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06.14 PEBEO - Prix d'Art Urbain 2021 logo_3.jpg
On the occasion of the 5th international Mixed Media competition held by Pébéo, we meet Yandy Graffer, the winner of 1st prize;

Can you introduce yourself and tell us your artistic practice?

I am Abraham Portocarrero, alias Yandy Graffer, born in 1992 and I come from Lima, Peru. I started out with graffiti in 2006. At the time I mainly used aerosol, before starting to make large-scale wall paintings. Following that, my training at the School of Fine Arts in Lima enabled me to also take an interest in wood engraving. Since then, wood has remained one of the materials that I am particularly fond of. My work in the studio is, in fact, a synthesis of everything I have learned and discovered during my years of artistic practice. I tend increasingly more towards assembling materials. Furthermore, it is this work on mixed techniques that can be found in the work El futuro del fin de los tiempos. My style is expressive and colourful. There is a supremacy in the line and contours. For some time now, I have been concentrating on a new universe oriented towards my own personal reflection on the meaning of life.

Your universe, by the characters represented and the colours you use, is a true encouragement to travel. Where do you get your inspiration as an artist?

My main inspiration is and will always be Peru, as well as all the life I had there. My childhood and my memories are recurring elements in my works. For example, there are many references to the maritime world, because I come from a family of fishermen. Furthermore, I think that I was hugely affected by the cosmopolitan aspect of Lima, which I also find deep down inside me. I am a multicultural person through my path in life. I have a Peruvian culture from my youth, but I have also integrated myself into all the traditions comprising French culture. This is because I have been living in Lyon for four years now. I am also greatly inspired by urban music, and especially its evolution, from the outset to the present day: reggae, reggaeton, hip-hop, anything related to African-inspired music. Lastly, and I think that this is something that can be seen a great deal in my recent works, I draw major inspiration from Japanese art, culture, and anime. Through my studies in engraving at the School of Fine Arts, I began studying the history of Japanese printmaking and was immediately fascinated. Lastly, whether it is through my childhood and animated films, through my studies, or my future plans, everything ends up being connected to Japan, almost unwittingly.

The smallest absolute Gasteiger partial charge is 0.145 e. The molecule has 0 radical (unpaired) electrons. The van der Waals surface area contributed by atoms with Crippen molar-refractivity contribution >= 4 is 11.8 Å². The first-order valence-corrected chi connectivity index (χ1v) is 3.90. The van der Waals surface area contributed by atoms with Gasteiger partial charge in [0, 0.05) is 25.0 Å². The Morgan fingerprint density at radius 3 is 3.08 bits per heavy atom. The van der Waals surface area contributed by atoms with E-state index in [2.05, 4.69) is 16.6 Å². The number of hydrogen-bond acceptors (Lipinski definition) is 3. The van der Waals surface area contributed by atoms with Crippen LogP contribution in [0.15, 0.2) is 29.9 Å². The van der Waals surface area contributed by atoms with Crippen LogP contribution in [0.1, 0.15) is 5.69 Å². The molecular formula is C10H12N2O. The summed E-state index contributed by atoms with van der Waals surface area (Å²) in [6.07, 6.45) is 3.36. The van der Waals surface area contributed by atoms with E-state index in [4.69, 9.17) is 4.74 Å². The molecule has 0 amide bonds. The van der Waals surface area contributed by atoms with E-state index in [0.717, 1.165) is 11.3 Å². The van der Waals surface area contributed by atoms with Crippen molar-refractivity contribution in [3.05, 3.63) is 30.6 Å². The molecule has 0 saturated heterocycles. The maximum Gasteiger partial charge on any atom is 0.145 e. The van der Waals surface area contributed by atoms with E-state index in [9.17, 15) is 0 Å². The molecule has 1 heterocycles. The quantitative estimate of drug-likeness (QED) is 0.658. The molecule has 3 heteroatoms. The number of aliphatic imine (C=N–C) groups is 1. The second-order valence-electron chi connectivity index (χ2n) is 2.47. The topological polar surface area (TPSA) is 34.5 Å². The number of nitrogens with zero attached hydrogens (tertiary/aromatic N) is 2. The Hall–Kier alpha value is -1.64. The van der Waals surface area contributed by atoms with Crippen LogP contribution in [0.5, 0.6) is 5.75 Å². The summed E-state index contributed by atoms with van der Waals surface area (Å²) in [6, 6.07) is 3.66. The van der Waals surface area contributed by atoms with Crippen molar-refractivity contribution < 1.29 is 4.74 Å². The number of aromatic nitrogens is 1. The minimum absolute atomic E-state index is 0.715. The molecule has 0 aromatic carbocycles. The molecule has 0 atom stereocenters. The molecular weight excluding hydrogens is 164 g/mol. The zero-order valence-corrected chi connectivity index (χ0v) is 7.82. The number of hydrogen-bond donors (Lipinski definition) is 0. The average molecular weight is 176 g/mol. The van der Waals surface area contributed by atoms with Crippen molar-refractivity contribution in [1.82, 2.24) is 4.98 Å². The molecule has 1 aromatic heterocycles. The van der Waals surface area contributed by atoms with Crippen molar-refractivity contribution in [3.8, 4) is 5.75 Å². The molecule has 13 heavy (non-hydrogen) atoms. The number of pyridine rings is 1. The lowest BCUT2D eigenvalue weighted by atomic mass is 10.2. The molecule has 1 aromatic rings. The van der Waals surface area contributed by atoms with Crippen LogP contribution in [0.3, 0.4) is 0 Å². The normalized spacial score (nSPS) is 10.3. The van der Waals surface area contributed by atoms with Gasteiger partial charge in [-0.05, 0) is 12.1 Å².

What do you seek to express through your work?

Primarily, I want to make my identity known as a person. Whether that be my childhood, my former life in Lima, my passions, etc., all my works are a key to understanding my personality. They are, each in their own way, a real piece of Yandy's life. On that basis, I then created a character who represents me, he is my alter ego. He is what I am, what I aspire to be, and what I love. This character is the artisan fisherman. It means a lot for me because it is a reference to my family, my grandfather who was a fisherman in Peru. This fisherman, beyond being a representation of myself, is an allegory of my past, present and future.

What motivated you to apply for this award?

Firstly, I use many Pébéo products. Plus, I was allured by the fact that this competition was open to artists using mixed techniques, like me.

Can you tell us about the piece El futuro del fin de los tiempos, the work presented for the award?

For me, this work is the very representation of the evolution of life. The female character represents my daughter, Luz. This is already representative of a highly important stage in my life, and in my evolution as a person, but particularly as a father. She has one foot on a clock: she is the master of time. From the clock a ray of light is released, propelling life in all its forms (the small, spherical shapes with eyes and mouths) which will also evolve over time. Through this character, I sought to highlight the fact that time is one of life's central elements. If time stands still, then there can be no future, and thus no evolution. The fact that she is the master of time means that she is the future. Beside her stands the character of the fisherman, who represents me, as well as my personal identity with my way of dressing: my futuristic sunglasses and anything that can express my own identity. He is my alter ego. Along with Luz, these characters symbolise hope and life. However, the girl breaks the clock by standing on it, making time stand still. This breaking of time enables a superior entity to emerge: in the shape of the sun. The three characters that follow are references to my memories. They belong to the realms of dream and the ideal. They are the fruit of my imagination. Lastly, this work is the meeting of two universes; the first is based on my life and has its basis in reality and the second is inspired by my dreams and memories. The stopping of time plunges all these characters into the same dimension, in which they can finally meet and exchange.

You have already taken part in a huge number of events in Peru, as well as in Lyon more recently. What are your desires for the future?

I would like to immerse myself further in the world of art, and be able to really evolve. I would also like to get even closer to the world of Japanese printmaking, and — why not — take a trip to this country and collaborate with some artists. Lastly, I would love to be able to put on more exhibitions in Paris and in all the world's capitals. Coming from multiculturalism, I truly aspire to discover increasingly more cultures, customs and artistic techniques.
Further information can be found on Yandy Graffer's Instagram account.

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